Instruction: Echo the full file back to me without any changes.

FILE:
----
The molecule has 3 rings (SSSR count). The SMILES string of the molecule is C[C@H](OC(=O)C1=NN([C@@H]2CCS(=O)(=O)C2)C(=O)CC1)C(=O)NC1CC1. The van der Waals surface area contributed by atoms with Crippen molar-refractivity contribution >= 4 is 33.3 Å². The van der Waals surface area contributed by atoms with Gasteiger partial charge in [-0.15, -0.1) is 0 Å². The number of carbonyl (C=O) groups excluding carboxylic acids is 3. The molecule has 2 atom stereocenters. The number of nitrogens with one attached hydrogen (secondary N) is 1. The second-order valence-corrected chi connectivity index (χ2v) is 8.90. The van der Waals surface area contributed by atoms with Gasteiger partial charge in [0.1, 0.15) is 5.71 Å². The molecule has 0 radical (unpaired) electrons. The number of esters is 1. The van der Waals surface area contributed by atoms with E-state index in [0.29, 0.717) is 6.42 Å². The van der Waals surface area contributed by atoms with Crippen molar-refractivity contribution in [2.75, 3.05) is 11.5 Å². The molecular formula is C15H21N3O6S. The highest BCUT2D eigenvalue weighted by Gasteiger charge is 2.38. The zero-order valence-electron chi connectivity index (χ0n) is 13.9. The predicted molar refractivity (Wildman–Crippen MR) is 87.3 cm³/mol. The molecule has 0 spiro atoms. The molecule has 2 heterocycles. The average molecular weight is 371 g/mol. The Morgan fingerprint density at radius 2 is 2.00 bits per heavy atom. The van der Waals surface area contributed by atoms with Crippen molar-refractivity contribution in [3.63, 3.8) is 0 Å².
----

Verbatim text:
The molecule has 3 rings (SSSR count). The SMILES string of the molecule is C[C@H](OC(=O)C1=NN([C@@H]2CCS(=O)(=O)C2)C(=O)CC1)C(=O)NC1CC1. The van der Waals surface area contributed by atoms with Crippen molar-refractivity contribution >= 4 is 33.3 Å². The van der Waals surface area contributed by atoms with Gasteiger partial charge in [-0.15, -0.1) is 0 Å². The number of carbonyl (C=O) groups excluding carboxylic acids is 3. The molecule has 2 atom stereocenters. The number of nitrogens with one attached hydrogen (secondary N) is 1. The second-order valence-corrected chi connectivity index (χ2v) is 8.90. The van der Waals surface area contributed by atoms with Gasteiger partial charge in [0.1, 0.15) is 5.71 Å². The molecule has 0 radical (unpaired) electrons. The number of esters is 1. The van der Waals surface area contributed by atoms with E-state index in [0.29, 0.717) is 6.42 Å². The van der Waals surface area contributed by atoms with Crippen molar-refractivity contribution in [2.75, 3.05) is 11.5 Å². The molecular formula is C15H21N3O6S. The highest BCUT2D eigenvalue weighted by Gasteiger charge is 2.38. The zero-order valence-electron chi connectivity index (χ0n) is 13.9. The predicted molar refractivity (Wildman–Crippen MR) is 87.3 cm³/mol. The molecule has 0 spiro atoms. The molecule has 2 heterocycles. The average molecular weight is 371 g/mol. The Morgan fingerprint density at radius 2 is 2.00 bits per heavy atom. The van der Waals surface area contributed by atoms with Crippen molar-refractivity contribution in [3.63, 3.8) is 0 Å².